The current plan of radiation treatment is focused on the tumor which is located in the cervical part of the spine. This is the area where TLO is experiencing the most amount of pain and discomfort. Because of its location, this is the tumor that is of the greatest concern.    The last two nights at home have been difficult for him.  The pain across his back makes it difficult for him to lay down comfortably in bed, sometimes the recliner is the most comfortable spot for him.  The most important part of this process is to alleviate as much of his pain  as possible.  So, where ever he feels is the most comfortable spot for him, I’m all for it!


Our New Curtains 

After yesterday’s treatment, we went for an ice coffee and found ourselves in a department store looking at curtains of all things.  I can’t remember the last time we were even in a department store!  TLO wanted new curtains for the dining room, ‘why not’ I said!   In between his naps yesterday, I hung the curtains which lead to a conversation this morning prior to our departure for today’s treatment.  ‘Thanks for agreeing on the curtains, don’t you think they are beautiful,’ TLO said.  ‘Of course they are because you picked them out,’ I said with a smile. ‘It’s important to have things that you want, isn’t,’ he said? ‘Of course so,’ I replied. ‘If there is anything you want, I will do my best to get it for you!’

Nothinggoesaway As we have progressed through the first few days of the radiation treatment, we know that we are just starting to scratch the surface to our emotions, our fears, and our determination.  Today’s session has taken quite a bit out of TLO as evident by how terrible he is feeling this afternoon.  We know that Cancer is an unwelcome guest in our home, but this unwelcome guest has brought with it the ability for us to draw closer, to dig deeper into the surface of our emotions and fears, while strengthening  our determination.    I guess there is something to learn from an unwelcome guest!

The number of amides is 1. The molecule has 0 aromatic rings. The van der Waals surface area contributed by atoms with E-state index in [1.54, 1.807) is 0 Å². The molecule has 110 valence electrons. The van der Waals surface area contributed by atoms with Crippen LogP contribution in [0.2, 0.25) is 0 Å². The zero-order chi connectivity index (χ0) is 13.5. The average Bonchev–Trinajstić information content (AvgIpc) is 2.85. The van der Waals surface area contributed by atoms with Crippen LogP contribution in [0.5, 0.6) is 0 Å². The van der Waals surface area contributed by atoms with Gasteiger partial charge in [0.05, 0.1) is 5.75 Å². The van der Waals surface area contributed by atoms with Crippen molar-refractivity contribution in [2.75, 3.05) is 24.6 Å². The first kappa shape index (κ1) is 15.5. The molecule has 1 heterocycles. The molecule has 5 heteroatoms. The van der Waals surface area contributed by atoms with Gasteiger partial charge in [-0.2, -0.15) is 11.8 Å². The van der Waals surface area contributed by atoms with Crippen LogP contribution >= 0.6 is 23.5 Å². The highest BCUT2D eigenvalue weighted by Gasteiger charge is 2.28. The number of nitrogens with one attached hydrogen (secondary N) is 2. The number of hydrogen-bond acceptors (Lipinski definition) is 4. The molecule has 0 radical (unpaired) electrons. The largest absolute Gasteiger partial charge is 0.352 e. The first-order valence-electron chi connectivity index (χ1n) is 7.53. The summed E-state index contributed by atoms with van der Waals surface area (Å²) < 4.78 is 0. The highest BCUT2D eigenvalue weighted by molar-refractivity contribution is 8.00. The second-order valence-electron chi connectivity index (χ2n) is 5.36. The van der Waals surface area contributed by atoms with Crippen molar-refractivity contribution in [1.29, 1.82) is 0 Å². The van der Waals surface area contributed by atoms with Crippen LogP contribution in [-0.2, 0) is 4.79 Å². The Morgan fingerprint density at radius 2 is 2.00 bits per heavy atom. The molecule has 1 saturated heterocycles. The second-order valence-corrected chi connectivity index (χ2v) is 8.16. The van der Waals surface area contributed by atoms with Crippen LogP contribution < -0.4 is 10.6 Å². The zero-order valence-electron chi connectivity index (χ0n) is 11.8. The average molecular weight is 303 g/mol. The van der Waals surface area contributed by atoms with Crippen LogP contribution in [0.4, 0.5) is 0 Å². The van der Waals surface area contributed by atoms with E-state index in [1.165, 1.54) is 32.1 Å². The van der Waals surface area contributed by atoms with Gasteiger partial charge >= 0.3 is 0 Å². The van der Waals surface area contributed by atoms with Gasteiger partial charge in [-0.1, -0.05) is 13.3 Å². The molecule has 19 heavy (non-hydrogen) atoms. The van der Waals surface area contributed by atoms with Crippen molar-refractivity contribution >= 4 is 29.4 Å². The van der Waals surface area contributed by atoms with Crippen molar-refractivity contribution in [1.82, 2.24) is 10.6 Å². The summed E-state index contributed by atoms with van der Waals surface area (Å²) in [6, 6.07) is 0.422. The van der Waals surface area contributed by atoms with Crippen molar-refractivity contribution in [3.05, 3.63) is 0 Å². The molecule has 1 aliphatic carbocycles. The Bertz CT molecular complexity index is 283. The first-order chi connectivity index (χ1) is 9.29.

You see…We Might Have Cancer, But Cancer Does Not Have Us! 

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Filed under Cancer, cancer treatments, Caregiving, Hospice, oncology, TLO

What’s On Your Refrigerator?

The Giving Of Love Is An Education In Itself…  Eleanor Roosevelt 

 I was thinking about that television commercial which constantly asks ‘What’s In Your Wallet’ and how catchy their marketing theme is.  I instantly think of Capital One when I hear that phrase…’What’s In Your Wallet’.  We keep most of our important identification and credit cards in our wallet; I think carrying important identification and credit cards in a wallet a common trait for everyone.